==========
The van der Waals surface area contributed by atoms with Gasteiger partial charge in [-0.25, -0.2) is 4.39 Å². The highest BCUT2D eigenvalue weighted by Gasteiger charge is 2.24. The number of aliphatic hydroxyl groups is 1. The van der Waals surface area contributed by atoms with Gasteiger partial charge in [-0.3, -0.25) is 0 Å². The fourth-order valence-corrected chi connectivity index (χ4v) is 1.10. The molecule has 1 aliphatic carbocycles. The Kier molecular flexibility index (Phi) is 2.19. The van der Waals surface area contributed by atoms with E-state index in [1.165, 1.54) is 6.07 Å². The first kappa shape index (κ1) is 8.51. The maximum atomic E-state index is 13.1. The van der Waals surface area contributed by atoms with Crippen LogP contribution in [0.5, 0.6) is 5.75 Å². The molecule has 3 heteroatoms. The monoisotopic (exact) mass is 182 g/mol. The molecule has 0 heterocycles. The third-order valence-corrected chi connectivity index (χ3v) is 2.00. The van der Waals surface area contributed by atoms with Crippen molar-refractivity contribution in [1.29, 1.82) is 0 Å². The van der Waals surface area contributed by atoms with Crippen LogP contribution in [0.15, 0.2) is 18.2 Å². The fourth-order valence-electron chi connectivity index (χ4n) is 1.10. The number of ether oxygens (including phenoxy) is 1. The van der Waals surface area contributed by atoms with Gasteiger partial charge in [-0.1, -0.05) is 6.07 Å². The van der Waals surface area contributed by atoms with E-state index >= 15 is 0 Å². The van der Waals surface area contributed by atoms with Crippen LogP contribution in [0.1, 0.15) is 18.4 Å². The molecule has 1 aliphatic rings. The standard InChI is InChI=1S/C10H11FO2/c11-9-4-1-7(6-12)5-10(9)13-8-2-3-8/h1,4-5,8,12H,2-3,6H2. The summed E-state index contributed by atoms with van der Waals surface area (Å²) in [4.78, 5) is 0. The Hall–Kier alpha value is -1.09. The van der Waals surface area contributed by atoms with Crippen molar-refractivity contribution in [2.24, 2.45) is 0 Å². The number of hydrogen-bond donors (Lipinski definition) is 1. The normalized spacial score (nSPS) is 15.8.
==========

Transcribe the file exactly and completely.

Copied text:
The van der Waals surface area contributed by atoms with Gasteiger partial charge in [-0.25, -0.2) is 4.39 Å². The highest BCUT2D eigenvalue weighted by Gasteiger charge is 2.24. The number of aliphatic hydroxyl groups is 1. The van der Waals surface area contributed by atoms with Gasteiger partial charge in [-0.3, -0.25) is 0 Å². The fourth-order valence-corrected chi connectivity index (χ4v) is 1.10. The molecule has 1 aliphatic carbocycles. The Kier molecular flexibility index (Phi) is 2.19. The van der Waals surface area contributed by atoms with E-state index in [1.165, 1.54) is 6.07 Å². The first kappa shape index (κ1) is 8.51. The maximum atomic E-state index is 13.1. The van der Waals surface area contributed by atoms with Crippen LogP contribution in [0.5, 0.6) is 5.75 Å². The molecule has 3 heteroatoms. The monoisotopic (exact) mass is 182 g/mol. The molecule has 0 heterocycles. The third-order valence-corrected chi connectivity index (χ3v) is 2.00. The van der Waals surface area contributed by atoms with Crippen molar-refractivity contribution in [1.29, 1.82) is 0 Å². The van der Waals surface area contributed by atoms with Crippen LogP contribution in [0.15, 0.2) is 18.2 Å². The fourth-order valence-electron chi connectivity index (χ4n) is 1.10. The number of ether oxygens (including phenoxy) is 1. The van der Waals surface area contributed by atoms with Gasteiger partial charge in [-0.1, -0.05) is 6.07 Å². The van der Waals surface area contributed by atoms with E-state index >= 15 is 0 Å². The van der Waals surface area contributed by atoms with Crippen LogP contribution in [0.1, 0.15) is 18.4 Å². The molecule has 1 aliphatic rings. The standard InChI is InChI=1S/C10H11FO2/c11-9-4-1-7(6-12)5-10(9)13-8-2-3-8/h1,4-5,8,12H,2-3,6H2. The summed E-state index contributed by atoms with van der Waals surface area (Å²) in [4.78, 5) is 0. The Hall–Kier alpha value is -1.09. The van der Waals surface area contributed by atoms with Crippen molar-refractivity contribution in [2.24, 2.45) is 0 Å². The number of hydrogen-bond donors (Lipinski definition) is 1. The normalized spacial score (nSPS) is 15.8.